New group tries to polish up Schine
Kelly Voll / The Citizen AuburnPub.com | Posted: Monday, August 23, 2010 3:00 am
AUBURN — Shirley Martinez remembers going to see movies at the Schine Theater when she was a child, and from the candy counter to the restrooms in the basement where you could weigh yourself on a scale for a penny, the details remain etched in her memory today, years after the theater closed down.
Martinez, of Auburn, and about 15 others have started a new group called Citizens for Schine and the Betterment of Downtown Auburn, Inc. that is now focusing on cleaning up the historic Schine Theater in an attempt to make it safer and possibly someday restored.
“We need to do something,” she said. “If we can do something with it for the community, it would be for the better.”
The group has its work cut out for it.
Over time, the South Street building’s art deco facade has grown dirty and the back of the building has been vandalized and used as a repository for garbage, car tires, dead trees and a shopping cart. Martinez pointed out that not only is the building becoming unsightly, but it’s also becoming dangerous.
“If there was ever a fire, it would be bad,” she said.
In addition to a fire hazard, the rubble also creates a place for unseen mischief, Martinez said.
The group incorporated in March, said chair Peter Ruzicka, of Auburn. Members started cleaning a couple weeks ago. They removed some of the garbage out from behind the theater and also gave some attention to the building’s facade.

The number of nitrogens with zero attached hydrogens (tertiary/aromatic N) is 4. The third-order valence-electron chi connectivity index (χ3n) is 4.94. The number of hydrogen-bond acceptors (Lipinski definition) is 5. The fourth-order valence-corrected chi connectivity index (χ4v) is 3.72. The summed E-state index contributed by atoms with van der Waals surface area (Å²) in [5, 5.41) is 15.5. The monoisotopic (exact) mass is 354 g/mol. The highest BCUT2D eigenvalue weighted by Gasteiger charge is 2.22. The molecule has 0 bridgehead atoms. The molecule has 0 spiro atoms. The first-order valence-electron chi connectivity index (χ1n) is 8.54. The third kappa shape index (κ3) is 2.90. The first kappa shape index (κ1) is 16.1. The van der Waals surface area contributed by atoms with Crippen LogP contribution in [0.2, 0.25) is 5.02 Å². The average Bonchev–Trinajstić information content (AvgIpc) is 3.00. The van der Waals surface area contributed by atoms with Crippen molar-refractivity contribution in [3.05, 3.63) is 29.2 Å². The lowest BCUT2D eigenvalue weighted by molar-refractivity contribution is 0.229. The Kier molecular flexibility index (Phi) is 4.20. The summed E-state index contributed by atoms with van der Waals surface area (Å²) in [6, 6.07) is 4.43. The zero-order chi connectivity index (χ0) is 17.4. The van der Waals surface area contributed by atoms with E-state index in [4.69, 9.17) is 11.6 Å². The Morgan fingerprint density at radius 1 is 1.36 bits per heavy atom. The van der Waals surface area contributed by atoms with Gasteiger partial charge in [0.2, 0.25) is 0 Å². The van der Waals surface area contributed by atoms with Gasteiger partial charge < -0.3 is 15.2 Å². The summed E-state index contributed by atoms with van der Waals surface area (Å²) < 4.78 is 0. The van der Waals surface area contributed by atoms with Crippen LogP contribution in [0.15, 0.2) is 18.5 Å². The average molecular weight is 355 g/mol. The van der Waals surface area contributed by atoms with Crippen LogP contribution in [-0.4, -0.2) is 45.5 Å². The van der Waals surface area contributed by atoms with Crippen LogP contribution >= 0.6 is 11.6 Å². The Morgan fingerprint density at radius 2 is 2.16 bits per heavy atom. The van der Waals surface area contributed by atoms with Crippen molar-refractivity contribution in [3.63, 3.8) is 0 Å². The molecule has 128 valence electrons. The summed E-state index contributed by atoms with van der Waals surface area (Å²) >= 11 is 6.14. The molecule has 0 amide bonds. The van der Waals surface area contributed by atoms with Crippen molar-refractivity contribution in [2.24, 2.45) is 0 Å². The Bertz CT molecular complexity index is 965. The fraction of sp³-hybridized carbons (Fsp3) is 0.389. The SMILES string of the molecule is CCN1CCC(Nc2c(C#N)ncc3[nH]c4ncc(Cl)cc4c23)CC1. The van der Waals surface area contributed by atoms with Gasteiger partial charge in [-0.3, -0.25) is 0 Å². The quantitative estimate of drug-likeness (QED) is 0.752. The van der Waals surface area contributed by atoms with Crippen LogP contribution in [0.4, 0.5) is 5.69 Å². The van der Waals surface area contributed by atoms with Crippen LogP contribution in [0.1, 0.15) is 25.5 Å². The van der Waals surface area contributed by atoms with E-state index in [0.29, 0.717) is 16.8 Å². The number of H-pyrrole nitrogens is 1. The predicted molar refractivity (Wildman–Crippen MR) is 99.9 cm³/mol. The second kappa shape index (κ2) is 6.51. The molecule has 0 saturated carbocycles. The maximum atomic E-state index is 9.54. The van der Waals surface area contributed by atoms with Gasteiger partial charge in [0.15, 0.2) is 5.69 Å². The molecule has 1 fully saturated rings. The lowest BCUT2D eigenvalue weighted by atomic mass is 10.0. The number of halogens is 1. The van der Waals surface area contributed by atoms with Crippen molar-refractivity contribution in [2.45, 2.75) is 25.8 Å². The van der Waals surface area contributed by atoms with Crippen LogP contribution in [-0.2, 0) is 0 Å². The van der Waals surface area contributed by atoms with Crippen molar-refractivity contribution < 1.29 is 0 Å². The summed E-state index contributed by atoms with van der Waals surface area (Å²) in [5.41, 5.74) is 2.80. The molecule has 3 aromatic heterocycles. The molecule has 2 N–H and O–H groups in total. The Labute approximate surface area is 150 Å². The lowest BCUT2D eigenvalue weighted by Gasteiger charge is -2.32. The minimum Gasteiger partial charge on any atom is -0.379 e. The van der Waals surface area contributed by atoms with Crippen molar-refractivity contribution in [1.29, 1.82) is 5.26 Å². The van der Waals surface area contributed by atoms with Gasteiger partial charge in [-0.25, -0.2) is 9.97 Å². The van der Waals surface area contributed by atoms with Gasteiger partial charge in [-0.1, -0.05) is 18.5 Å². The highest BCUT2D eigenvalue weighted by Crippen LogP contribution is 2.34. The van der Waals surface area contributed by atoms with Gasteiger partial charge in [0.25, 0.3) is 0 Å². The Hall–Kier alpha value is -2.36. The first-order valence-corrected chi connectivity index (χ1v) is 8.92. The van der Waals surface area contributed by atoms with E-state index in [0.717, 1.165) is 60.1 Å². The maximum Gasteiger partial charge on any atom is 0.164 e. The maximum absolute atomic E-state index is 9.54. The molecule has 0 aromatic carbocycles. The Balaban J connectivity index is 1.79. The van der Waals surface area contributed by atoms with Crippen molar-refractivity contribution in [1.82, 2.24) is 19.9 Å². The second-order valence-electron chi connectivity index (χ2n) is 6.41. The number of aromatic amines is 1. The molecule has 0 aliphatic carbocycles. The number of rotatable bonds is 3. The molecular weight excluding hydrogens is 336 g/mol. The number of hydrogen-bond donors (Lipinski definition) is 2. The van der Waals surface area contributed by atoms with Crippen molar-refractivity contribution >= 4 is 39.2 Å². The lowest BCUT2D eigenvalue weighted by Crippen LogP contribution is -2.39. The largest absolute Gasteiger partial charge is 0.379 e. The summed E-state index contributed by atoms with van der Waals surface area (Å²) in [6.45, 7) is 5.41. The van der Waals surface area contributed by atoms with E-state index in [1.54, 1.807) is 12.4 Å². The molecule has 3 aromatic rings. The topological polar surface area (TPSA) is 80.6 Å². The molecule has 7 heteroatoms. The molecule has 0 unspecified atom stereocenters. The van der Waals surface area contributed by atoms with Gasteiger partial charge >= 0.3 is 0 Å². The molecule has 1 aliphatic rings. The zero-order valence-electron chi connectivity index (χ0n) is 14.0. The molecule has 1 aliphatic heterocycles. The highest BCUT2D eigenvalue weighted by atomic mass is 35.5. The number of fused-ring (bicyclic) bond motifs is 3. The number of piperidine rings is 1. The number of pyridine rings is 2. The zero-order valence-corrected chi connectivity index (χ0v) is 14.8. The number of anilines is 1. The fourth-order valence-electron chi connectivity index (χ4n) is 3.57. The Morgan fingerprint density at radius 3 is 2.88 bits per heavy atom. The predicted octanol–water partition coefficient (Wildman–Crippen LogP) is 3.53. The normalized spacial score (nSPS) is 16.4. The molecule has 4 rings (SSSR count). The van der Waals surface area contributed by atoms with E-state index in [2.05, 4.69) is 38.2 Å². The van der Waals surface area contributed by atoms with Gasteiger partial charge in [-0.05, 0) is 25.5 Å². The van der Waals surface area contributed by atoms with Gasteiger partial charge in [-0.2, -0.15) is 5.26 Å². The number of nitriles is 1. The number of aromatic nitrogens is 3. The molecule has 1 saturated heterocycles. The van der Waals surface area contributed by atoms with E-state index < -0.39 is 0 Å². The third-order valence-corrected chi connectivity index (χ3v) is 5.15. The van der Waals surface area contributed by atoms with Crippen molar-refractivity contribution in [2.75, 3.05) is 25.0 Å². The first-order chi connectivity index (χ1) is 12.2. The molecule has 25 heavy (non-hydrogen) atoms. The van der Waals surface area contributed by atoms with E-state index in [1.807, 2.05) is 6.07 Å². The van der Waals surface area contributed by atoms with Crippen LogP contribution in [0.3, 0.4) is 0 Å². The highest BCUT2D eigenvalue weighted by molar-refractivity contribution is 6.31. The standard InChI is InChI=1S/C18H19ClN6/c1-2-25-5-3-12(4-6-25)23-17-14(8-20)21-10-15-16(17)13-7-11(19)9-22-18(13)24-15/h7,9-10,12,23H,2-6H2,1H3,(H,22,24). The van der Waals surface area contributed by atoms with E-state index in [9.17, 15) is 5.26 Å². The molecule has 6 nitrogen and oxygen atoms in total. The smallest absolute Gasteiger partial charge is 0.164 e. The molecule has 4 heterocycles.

Martinez said the city has agreed to pick up the trash from the cleanup effort as long as it’s bagged properly, while a few Vietnam War veterans have volunteered to take away some larger pieces of rubble, such as broken pallets.
“We’re trying to do it as best we can,” she said. “It’s going to take time.”
Both Martinez and Ruzicka said it will be awhile before the group can begin work inside the theater due to asbestos that is in the ceiling. Weeding, removing trash and cleaning the outside of the windows and doors will have to suffice for now.
“We want to start outside and move in,” Martinez said.
Daniel Waters said working outside and being visible raises awareness, shows that someone is devoting time to the Schine and may interest community members in joining the cause.
Martinez said the new group hopes to work alongside the Cayuga County Arts Council, which owns the Schine, to restore the once-magnificent theater, built in 1938.
“Both of our groups want to work together,” she said. “We want to be a force with a force.”
The Citizens for Schine have just been accepted as members of the arts council, Martinez added.
Ruzicka said he heard from the arts council that, should the theater’s rehabilitation go well, the Schine may become a multi-use facility with 1,000 seats.
“It’s the biggest part of the contemporary history of Auburn,” he said.
Staff writer Kelly Voll can be reached at 282-2239 or firstname.lastname@example.org. Follow her on Twitter at CitizenVoll